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Title:The Bonwit Teller Window: homoeroticism and gender play in Andy Warhol's early pop exhibition
Author(s):Ostrander, Dana
Advisor(s):Weissman, Terri
Department / Program:Art & Design
Discipline:Art History
Degree Granting Institution:University of Illinois at Urbana-Champaign
Subject(s):Andy Warhol
Bonwit Teller
commercial illustration
fine art
Pop art
Abstract:In April of 1961 Andy Warhol exhibited five of his early Pop paintings in the Bonwit Teller window on East 57th Street in New York City (Fig. 1). Juxtaposing fashionably clothed mannequins with paintings inspired by popular culture, the display represents a transitional moment in Warhol’s career. By 1960 Warhol had begun to decrease his commercial output in pursuit of a career as a gallery artist, taking up painting in lieu of illustration. The resulting paintings offer an unusual assortment of influences, combining commercial subject matter derived from comic books and tabloids with a painterly style reminiscent of the prevailing Abstract Expressionist tradition. In spite of their artificial construction, these visible brushstrokes, blotches, and drips construct a pretense of spontaneity and contingency. In the course of several months, such gestural marks would be removed from Warhol’s work entirely. His initial impulse to include them, however, can be at least partially attributed to the financial success and mainstream acceptance of the stereotypically masculine, heterosexual action painters. While most Abstract Expressionist artists appealed to standards of heteronormativity, the sphere of commercial illustration – particularly that which featured fashion, female goods, and conspicuous consumption – was widely considered feminine and therefore homosexual. In this paper, I will argue that Warhol’s integration of commercial content and fine art style, his parodic deconstruction of gender binaries, and his smuggling of homoerotic imagery into the heteronormative space of the Bonwit Teller window create a liminal zone where such opposites can be manipulated and merged. Consequently, the April 1961 display is neither gay nor straight, neither low culture nor high brow, neither female nor male. Instead, it is all of these things at once.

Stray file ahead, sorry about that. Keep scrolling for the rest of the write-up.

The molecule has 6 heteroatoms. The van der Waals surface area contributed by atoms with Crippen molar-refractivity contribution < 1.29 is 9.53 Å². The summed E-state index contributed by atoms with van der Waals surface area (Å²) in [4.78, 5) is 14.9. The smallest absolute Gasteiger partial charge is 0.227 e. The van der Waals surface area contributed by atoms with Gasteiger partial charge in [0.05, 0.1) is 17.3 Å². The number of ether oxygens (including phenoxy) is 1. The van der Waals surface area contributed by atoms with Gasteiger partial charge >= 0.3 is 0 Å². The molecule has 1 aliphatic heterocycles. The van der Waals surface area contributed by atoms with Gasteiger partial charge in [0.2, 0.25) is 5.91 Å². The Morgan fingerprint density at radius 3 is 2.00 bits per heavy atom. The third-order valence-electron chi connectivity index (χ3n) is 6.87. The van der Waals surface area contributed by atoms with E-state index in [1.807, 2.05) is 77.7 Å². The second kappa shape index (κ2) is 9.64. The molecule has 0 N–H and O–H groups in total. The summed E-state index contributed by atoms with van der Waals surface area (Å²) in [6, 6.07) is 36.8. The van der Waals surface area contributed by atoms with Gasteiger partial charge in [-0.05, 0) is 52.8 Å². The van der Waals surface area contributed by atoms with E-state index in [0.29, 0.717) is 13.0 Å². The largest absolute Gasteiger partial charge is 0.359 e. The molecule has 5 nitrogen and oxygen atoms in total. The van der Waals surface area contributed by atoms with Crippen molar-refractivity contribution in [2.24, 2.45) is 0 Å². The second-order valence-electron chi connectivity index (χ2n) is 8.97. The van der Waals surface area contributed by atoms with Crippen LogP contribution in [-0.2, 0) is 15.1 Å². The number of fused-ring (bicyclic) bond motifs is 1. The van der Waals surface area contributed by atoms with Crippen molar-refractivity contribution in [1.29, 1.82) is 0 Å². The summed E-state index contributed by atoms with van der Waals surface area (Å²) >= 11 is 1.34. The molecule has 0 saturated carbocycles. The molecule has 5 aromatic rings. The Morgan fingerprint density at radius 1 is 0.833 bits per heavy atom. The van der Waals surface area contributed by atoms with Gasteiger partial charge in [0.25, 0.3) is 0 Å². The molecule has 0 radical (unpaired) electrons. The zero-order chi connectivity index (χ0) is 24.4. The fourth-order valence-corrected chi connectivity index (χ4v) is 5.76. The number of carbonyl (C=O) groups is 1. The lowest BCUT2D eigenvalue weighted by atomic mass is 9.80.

Issue Date:2013-05-24
Rights Information:Copyright 2013 Dana Ostrander
Date Available in IDEALS:2013-05-24
Date Deposited:2013-05

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